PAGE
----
let property2 = b.data[property];

        if (property1 < property2) {    // checks for a “lower” alphabetical order
            return -1
        };
        if (property1 > property2) {    // checks for a “higher” alphabetical order
            return 1
        };
        return 0    // if titles are equal

    });


// First 3 Objects in Array json.data.children BEFORE sort():
// [0].data.title: What do you NEVER f*** with?
// [1].data.title: [Game Thread] Florida vs. Miami (7:00PM ET)
// [2].data.title: 🎉 100.000.000 SUBSCRIBERS 🎉

// First 3 Objects in Array json.data.children AFTER sort():
// [0].data.title: 'Like you've been fired from your job': YouTubers have lost thousands of dollars after their channels were mistakenly demonetized for months
// [1].data.title: Disney+ episodes will release on a weekly basis, instead of the all at once “binge” model
// [2].data.title: Employee spits in food for Instagram likes

Note in our output that normal JavaScript string alphabetizing rules apply, such as the apostrophe ' coming before the letter D.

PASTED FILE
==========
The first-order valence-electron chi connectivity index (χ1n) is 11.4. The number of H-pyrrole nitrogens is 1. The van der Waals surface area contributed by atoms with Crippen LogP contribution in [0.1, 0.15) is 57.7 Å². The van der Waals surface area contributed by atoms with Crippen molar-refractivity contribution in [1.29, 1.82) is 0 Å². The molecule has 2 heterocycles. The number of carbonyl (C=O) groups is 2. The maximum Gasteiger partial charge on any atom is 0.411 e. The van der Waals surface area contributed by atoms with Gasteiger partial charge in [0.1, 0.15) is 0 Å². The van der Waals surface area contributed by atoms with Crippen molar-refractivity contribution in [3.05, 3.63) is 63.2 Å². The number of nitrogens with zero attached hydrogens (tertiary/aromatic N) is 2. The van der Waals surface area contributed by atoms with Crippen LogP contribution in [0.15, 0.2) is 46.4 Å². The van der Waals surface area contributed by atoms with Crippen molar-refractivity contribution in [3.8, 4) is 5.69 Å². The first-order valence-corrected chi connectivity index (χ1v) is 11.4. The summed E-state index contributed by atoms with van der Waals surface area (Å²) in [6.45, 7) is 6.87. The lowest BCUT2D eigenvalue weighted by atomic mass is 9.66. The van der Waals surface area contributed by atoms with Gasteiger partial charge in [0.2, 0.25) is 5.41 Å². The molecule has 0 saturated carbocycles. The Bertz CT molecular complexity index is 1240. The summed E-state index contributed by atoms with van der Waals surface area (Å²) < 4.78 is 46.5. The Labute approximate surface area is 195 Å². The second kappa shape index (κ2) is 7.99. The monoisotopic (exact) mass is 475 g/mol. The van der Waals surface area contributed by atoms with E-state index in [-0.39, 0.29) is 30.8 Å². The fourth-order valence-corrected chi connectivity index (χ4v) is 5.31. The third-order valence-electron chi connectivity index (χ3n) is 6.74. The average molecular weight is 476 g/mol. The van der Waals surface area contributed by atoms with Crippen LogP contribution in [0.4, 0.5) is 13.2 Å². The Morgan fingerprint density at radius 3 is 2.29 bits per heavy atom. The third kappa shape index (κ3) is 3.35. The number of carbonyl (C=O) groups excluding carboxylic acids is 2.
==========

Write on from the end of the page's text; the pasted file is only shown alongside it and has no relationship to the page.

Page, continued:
Conclusion

Sorting is an essential function in any language, so make sure to practice it before going into a technical challenge! Additionally, for languages like JavaScript and Ruby, make sure to dig into how sorting methods are implemented under-the-hood, as you may be asked to create some customized sorting functionality.

And, as usual, it won't hurt to take some time and familiarize yourself with the MDN docs, in case you need them for quick reference: MDN docs for Array.protoype.sort()

Feel free to comment below with any additional sorting tips or tricks!

UPDATE 8/28/19

Phil Nash just posted an INCREDIBLE writeup of gotchas and inconsistencies in JavaScript's Array.prototype.sort(). Specifically, he covers a two important topics that are complementary to this review:

  • How nulls are handled (coerced into either string "null" or integer 0)
  • How undefineds/objects with undefined values are handled

Check out his article here!

Junior JavaScript Jobhunting: Quick Tips for Technicals and Takehomes (5 Part Series)

1) Learning JavaScript Testing Quickly with Mocha, Chai, and Sinon (and a Lot of Gaps) 2) Passing Command-Line Arguments in Node.js 3) Three Ways to Retrieve JSON from the Web using Node.js 4) A Quick Review of JavaScript’s Array.prototype.sort() Method 5) Parsing CSV Files in Node.js with fs.createReadStream() and csv-parser

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isalevine profile

Isa Levine

@isalevine

Isa (ee-suh). She/her pronouns. Full stack developer working with Rails and Vue. Drinks too much bubbly water.